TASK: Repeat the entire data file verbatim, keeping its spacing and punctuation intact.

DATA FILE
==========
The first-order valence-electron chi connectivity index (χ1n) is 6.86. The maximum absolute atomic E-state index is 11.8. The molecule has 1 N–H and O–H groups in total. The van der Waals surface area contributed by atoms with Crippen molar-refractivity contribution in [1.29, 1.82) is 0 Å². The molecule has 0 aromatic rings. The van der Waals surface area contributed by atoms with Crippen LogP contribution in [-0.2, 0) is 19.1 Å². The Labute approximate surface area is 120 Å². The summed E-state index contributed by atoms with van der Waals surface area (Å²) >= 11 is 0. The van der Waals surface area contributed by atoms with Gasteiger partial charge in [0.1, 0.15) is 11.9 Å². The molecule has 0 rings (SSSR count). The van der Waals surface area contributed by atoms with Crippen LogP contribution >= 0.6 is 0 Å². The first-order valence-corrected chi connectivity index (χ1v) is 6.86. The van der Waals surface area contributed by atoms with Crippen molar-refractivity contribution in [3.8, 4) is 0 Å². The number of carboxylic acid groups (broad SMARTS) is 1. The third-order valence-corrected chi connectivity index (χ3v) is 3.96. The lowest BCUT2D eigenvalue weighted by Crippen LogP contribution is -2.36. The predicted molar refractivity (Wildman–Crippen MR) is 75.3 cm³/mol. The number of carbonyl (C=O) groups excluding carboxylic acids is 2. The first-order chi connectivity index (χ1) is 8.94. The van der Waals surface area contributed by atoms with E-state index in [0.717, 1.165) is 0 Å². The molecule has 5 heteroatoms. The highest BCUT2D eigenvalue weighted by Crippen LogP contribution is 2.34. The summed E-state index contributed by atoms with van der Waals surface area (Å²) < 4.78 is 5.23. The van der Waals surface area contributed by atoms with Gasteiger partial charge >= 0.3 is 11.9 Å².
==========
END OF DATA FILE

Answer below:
The first-order valence-electron chi connectivity index (χ1n) is 6.86. The maximum absolute atomic E-state index is 11.8. The molecule has 1 N–H and O–H groups in total. The van der Waals surface area contributed by atoms with Crippen molar-refractivity contribution in [1.29, 1.82) is 0 Å². The molecule has 0 aromatic rings. The van der Waals surface area contributed by atoms with Crippen LogP contribution in [-0.2, 0) is 19.1 Å². The Labute approximate surface area is 120 Å². The summed E-state index contributed by atoms with van der Waals surface area (Å²) >= 11 is 0. The van der Waals surface area contributed by atoms with Gasteiger partial charge in [0.1, 0.15) is 11.9 Å². The molecule has 0 rings (SSSR count). The van der Waals surface area contributed by atoms with Crippen LogP contribution >= 0.6 is 0 Å². The first-order valence-corrected chi connectivity index (χ1v) is 6.86. The van der Waals surface area contributed by atoms with Crippen molar-refractivity contribution in [3.8, 4) is 0 Å². The number of carboxylic acid groups (broad SMARTS) is 1. The third-order valence-corrected chi connectivity index (χ3v) is 3.96. The lowest BCUT2D eigenvalue weighted by Crippen LogP contribution is -2.36. The predicted molar refractivity (Wildman–Crippen MR) is 75.3 cm³/mol. The number of carbonyl (C=O) groups excluding carboxylic acids is 2. The first-order chi connectivity index (χ1) is 8.94. The van der Waals surface area contributed by atoms with E-state index in [0.717, 1.165) is 0 Å². The molecule has 5 heteroatoms. The highest BCUT2D eigenvalue weighted by Crippen LogP contribution is 2.34. The summed E-state index contributed by atoms with van der Waals surface area (Å²) < 4.78 is 5.23. The van der Waals surface area contributed by atoms with Gasteiger partial charge >= 0.3 is 11.9 Å².